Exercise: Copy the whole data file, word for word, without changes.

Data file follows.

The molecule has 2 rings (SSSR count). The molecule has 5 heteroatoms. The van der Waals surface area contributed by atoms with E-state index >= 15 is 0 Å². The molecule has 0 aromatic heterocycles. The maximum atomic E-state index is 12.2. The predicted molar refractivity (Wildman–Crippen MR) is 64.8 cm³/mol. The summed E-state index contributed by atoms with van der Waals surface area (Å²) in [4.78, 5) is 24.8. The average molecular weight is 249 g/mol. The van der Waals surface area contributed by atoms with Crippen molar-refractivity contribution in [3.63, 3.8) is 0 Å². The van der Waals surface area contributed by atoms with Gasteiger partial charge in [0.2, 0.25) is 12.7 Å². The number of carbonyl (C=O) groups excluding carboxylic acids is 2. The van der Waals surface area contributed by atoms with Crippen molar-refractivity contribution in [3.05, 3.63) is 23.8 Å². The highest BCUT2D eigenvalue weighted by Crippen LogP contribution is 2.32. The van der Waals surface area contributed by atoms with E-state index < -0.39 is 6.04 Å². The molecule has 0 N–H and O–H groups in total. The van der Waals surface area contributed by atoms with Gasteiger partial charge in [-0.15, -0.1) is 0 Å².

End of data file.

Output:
The molecule has 2 rings (SSSR count). The molecule has 5 heteroatoms. The van der Waals surface area contributed by atoms with E-state index >= 15 is 0 Å². The molecule has 0 aromatic heterocycles. The maximum atomic E-state index is 12.2. The predicted molar refractivity (Wildman–Crippen MR) is 64.8 cm³/mol. The summed E-state index contributed by atoms with van der Waals surface area (Å²) in [4.78, 5) is 24.8. The average molecular weight is 249 g/mol. The van der Waals surface area contributed by atoms with Crippen molar-refractivity contribution in [3.63, 3.8) is 0 Å². The van der Waals surface area contributed by atoms with Gasteiger partial charge in [0.2, 0.25) is 12.7 Å². The number of carbonyl (C=O) groups excluding carboxylic acids is 2. The van der Waals surface area contributed by atoms with Crippen molar-refractivity contribution in [3.05, 3.63) is 23.8 Å². The highest BCUT2D eigenvalue weighted by Crippen LogP contribution is 2.32. The van der Waals surface area contributed by atoms with E-state index < -0.39 is 6.04 Å². The molecule has 0 N–H and O–H groups in total. The van der Waals surface area contributed by atoms with Gasteiger partial charge in [-0.15, -0.1) is 0 Å².